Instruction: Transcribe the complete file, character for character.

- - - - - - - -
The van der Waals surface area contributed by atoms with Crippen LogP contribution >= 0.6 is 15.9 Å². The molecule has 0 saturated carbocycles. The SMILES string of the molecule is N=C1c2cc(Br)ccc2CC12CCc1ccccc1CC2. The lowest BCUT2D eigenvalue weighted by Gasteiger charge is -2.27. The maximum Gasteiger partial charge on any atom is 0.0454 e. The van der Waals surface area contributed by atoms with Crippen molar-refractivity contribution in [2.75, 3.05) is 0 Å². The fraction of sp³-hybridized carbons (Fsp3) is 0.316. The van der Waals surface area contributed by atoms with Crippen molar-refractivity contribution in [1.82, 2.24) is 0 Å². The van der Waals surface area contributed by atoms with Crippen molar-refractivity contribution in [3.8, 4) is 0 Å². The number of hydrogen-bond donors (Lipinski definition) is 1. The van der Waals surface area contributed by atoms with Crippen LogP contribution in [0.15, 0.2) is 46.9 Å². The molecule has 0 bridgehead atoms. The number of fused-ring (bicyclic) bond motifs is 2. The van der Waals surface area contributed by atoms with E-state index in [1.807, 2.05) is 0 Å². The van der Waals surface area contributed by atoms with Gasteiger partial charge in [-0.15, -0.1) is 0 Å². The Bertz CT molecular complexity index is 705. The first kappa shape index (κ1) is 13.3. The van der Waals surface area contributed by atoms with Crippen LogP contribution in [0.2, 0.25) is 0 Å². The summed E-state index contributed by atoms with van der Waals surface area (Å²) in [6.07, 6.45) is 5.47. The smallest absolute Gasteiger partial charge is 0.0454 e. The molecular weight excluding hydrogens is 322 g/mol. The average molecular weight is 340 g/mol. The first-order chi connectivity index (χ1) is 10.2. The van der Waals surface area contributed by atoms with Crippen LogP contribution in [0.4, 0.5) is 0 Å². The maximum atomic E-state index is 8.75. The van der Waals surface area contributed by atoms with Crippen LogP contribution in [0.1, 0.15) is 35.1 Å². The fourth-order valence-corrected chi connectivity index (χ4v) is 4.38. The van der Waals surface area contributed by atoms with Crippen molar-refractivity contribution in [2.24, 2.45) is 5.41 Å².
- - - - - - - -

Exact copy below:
The van der Waals surface area contributed by atoms with Crippen LogP contribution >= 0.6 is 15.9 Å². The molecule has 0 saturated carbocycles. The SMILES string of the molecule is N=C1c2cc(Br)ccc2CC12CCc1ccccc1CC2. The lowest BCUT2D eigenvalue weighted by Gasteiger charge is -2.27. The maximum Gasteiger partial charge on any atom is 0.0454 e. The van der Waals surface area contributed by atoms with Crippen molar-refractivity contribution in [2.75, 3.05) is 0 Å². The fraction of sp³-hybridized carbons (Fsp3) is 0.316. The van der Waals surface area contributed by atoms with Crippen molar-refractivity contribution in [1.82, 2.24) is 0 Å². The van der Waals surface area contributed by atoms with Crippen molar-refractivity contribution in [3.8, 4) is 0 Å². The number of hydrogen-bond donors (Lipinski definition) is 1. The van der Waals surface area contributed by atoms with Crippen LogP contribution in [0.15, 0.2) is 46.9 Å². The molecule has 0 bridgehead atoms. The number of fused-ring (bicyclic) bond motifs is 2. The van der Waals surface area contributed by atoms with E-state index in [1.807, 2.05) is 0 Å². The van der Waals surface area contributed by atoms with Gasteiger partial charge in [-0.15, -0.1) is 0 Å². The Bertz CT molecular complexity index is 705. The first kappa shape index (κ1) is 13.3. The van der Waals surface area contributed by atoms with Crippen LogP contribution in [0.2, 0.25) is 0 Å². The summed E-state index contributed by atoms with van der Waals surface area (Å²) in [6.07, 6.45) is 5.47. The smallest absolute Gasteiger partial charge is 0.0454 e. The molecular weight excluding hydrogens is 322 g/mol. The average molecular weight is 340 g/mol. The first-order chi connectivity index (χ1) is 10.2. The van der Waals surface area contributed by atoms with Crippen LogP contribution in [0.4, 0.5) is 0 Å². The maximum atomic E-state index is 8.75. The van der Waals surface area contributed by atoms with Crippen LogP contribution in [0.1, 0.15) is 35.1 Å². The fourth-order valence-corrected chi connectivity index (χ4v) is 4.38. The van der Waals surface area contributed by atoms with Crippen molar-refractivity contribution in [2.24, 2.45) is 5.41 Å².